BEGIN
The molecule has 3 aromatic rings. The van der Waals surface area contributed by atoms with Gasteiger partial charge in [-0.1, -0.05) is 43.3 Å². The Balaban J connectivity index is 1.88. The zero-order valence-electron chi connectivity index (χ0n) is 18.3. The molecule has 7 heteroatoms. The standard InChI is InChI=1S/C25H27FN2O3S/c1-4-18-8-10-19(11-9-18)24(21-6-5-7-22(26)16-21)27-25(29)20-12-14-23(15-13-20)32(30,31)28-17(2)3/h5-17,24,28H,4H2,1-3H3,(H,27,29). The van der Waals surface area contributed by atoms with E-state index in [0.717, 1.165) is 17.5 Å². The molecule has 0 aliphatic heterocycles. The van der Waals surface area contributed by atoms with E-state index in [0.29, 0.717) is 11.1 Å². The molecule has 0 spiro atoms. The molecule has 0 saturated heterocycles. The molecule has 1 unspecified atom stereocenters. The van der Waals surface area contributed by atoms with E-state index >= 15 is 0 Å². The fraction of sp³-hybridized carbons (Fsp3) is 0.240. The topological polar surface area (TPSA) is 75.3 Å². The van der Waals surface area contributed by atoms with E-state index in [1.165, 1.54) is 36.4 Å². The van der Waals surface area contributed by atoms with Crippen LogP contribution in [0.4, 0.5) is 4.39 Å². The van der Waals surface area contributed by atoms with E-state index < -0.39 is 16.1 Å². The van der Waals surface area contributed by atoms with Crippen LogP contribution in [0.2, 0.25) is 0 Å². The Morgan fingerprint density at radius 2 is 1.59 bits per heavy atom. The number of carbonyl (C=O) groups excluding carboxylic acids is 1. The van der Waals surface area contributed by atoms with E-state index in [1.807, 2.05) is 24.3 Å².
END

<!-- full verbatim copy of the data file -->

The molecule has 3 aromatic rings. The van der Waals surface area contributed by atoms with Gasteiger partial charge in [-0.1, -0.05) is 43.3 Å². The Balaban J connectivity index is 1.88. The zero-order valence-electron chi connectivity index (χ0n) is 18.3. The molecule has 7 heteroatoms. The standard InChI is InChI=1S/C25H27FN2O3S/c1-4-18-8-10-19(11-9-18)24(21-6-5-7-22(26)16-21)27-25(29)20-12-14-23(15-13-20)32(30,31)28-17(2)3/h5-17,24,28H,4H2,1-3H3,(H,27,29). The van der Waals surface area contributed by atoms with E-state index in [0.717, 1.165) is 17.5 Å². The molecule has 0 aliphatic heterocycles. The van der Waals surface area contributed by atoms with E-state index in [0.29, 0.717) is 11.1 Å². The molecule has 0 spiro atoms. The molecule has 0 saturated heterocycles. The molecule has 1 unspecified atom stereocenters. The van der Waals surface area contributed by atoms with E-state index >= 15 is 0 Å². The fraction of sp³-hybridized carbons (Fsp3) is 0.240. The topological polar surface area (TPSA) is 75.3 Å². The van der Waals surface area contributed by atoms with E-state index in [1.165, 1.54) is 36.4 Å². The van der Waals surface area contributed by atoms with Crippen LogP contribution in [0.4, 0.5) is 4.39 Å². The van der Waals surface area contributed by atoms with E-state index < -0.39 is 16.1 Å². The van der Waals surface area contributed by atoms with Crippen LogP contribution in [0.2, 0.25) is 0 Å². The Morgan fingerprint density at radius 2 is 1.59 bits per heavy atom. The number of carbonyl (C=O) groups excluding carboxylic acids is 1. The van der Waals surface area contributed by atoms with E-state index in [1.807, 2.05) is 24.3 Å².